Adobe Systems Inc.

A framed share of Adobe is a real gift that grows.

One Share of Adobe Stock
One share of real Adobe stock registered to anyone you choose in less than three minutes!

The Adobe Stock Certificate features the Adobe "A" logo, and is bordered in decorative green. The signatures of company officials can be found at the bottom.

What you've been saying
Excellent for graphic designers.
Reviewer: Melina from Illinois

I got a share of Adobe for John, who's a graphic designer - he got his start with Photoshop 2.0 all those years ago, and loves Adobe product. This was a great gift for him!

About the Adobe Company

One share of Adobe Stock gives you a piece of this unique software company, which is one of the world's largest software firms, generating yearly revenues over $1.6 billion. Thousands of people around the globe use its PDF reader, Adobe Acrobat, to read and transmit information electronically.


Note that unlike the historical stock certificates sold at The Share Gallery, these are live, official stocks from publicly traded companies that have been purchased on the stock exchange. When you give someone the gift of stock, they become real shareholders! They're automatically entitled to all shareholder privileges and benefits, including dividends (if declared), annual reports, the right to attend shareholder meetings, and company voting rights!

Adobe Company History

Adobe's first products after PostScript were digital fonts, which they released in a proprietary format called Type 1. Apple subsequently developed a competing standard, TrueType, which provided full scalability and precise control of the pixel pattern created by the font's outlines, and licensed it to Microsoft. Adobe responded by publishing the Type 1 specification and releasing Adobe Type Manager, software that allowed WYSIWYG scaling of Type 1 fonts on screen, like TrueType, although without the precise pixel-level control. But these moves were too late to stop the rise of TrueType. Although Type 1 remained the standard in the graphics/publishing market, TrueType became the standard for business and the average Windows user. In 1996, Adobe and Microsoft announced the OpenType font format, and in 2003 Adobe completed converting its Type 1 font library to OpenType.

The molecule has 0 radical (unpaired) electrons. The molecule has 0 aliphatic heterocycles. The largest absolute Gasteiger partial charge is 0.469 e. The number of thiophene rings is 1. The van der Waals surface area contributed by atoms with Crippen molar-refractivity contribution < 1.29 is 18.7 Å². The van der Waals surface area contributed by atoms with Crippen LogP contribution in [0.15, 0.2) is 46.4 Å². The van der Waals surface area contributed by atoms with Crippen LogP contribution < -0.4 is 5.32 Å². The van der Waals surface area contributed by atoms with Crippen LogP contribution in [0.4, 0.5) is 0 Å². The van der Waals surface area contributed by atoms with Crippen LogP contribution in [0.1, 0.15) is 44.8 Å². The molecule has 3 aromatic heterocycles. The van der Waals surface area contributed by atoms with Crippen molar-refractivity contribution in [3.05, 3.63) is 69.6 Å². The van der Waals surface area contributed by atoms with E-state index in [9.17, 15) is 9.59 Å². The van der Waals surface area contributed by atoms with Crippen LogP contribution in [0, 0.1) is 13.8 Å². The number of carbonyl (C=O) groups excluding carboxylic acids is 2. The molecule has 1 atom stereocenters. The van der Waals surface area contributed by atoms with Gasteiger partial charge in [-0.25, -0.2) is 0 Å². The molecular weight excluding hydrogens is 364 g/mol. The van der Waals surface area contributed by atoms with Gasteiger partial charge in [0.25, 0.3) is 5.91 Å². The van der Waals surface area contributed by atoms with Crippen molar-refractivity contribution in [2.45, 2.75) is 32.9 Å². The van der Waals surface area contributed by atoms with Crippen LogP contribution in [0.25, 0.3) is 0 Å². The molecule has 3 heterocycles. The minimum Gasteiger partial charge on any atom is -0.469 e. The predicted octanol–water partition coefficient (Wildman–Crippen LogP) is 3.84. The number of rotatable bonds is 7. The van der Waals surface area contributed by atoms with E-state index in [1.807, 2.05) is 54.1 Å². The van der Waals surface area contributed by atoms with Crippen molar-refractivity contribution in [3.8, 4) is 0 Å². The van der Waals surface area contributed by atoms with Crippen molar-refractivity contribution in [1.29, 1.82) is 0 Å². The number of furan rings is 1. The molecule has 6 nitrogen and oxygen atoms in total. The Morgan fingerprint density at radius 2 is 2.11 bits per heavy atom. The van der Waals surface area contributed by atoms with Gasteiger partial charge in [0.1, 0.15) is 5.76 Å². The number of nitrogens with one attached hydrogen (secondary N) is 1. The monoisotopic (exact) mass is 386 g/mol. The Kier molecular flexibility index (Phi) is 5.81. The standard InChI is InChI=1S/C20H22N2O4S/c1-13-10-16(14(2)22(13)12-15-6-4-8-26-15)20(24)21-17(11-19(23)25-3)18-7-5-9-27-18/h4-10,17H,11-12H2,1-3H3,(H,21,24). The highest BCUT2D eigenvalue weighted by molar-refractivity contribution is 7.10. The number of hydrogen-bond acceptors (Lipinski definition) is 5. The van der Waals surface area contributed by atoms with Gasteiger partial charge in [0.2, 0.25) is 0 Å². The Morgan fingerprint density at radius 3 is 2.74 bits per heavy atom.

In the mid-1980s, Adobe entered the consumer software market with Adobe Illustrator, a vector-based drawing program for the Apple Macintosh. Illustrator, which grew from the firm's in-house font-development software, helped popularize PostScript-enabled laser printers. Unlike MacDraw, then the standard Macintosh vector drawing program, Illustrator described shapes with more flexible Bézier curves, providing unprecedented accuracy. Font rendering in Illustrator, however, was left to the Macintosh's QuickDraw libraries and would not be superseded by a PostScript-like approach until Adobe released Adobe Type Manager.
In 1989, Adobe introduced what was to become its flagship product, Adobe Photoshop for the Macintosh. Stable and full-featured, Photoshop 1.0 was ably marketed by Adobe and soon dominated the market.
Arguably, one of Adobe's few missteps on the Macintosh platform was their failure to develop their own desktop publishing (DTP) program. Instead, Aldus with PageMaker in 1985 and Quark with QuarkXPress in 1987 gained early leads in the DTP market. Adobe was also slow to address the emerging Windows DTP market. However, Adobe made great strides in that market with release of InDesign and its bundled Creative Suite offering. In a failure to predict the direction of computing, Adobe released a complete version of Illustrator for Steve Jobs' ill-fated NeXT system, but a poorly produced version for Windows.
Despite these missteps, licensing fees from the PostScript interpreter allowed Adobe to outlast or acquire many of its rivals in the late 1980s and early 1990s. In December 1991, Adobe released Adobe Premiere, which Adobe rebranded to Adobe Premiere Pro in 2003. In 1994, Adobe acquired Aldus and added Adobe PageMaker and Adobe After Effects to its production line later in the year; it also controls the TIFF file format. In 1995, Adobe added Adobe FrameMaker, the long-document DTP application, to its production line after Adobe acquired Frame Technology Corp. In 1999, Adobe introduced Adobe InCopy as a direct competitor to QuarkCopyDesk.



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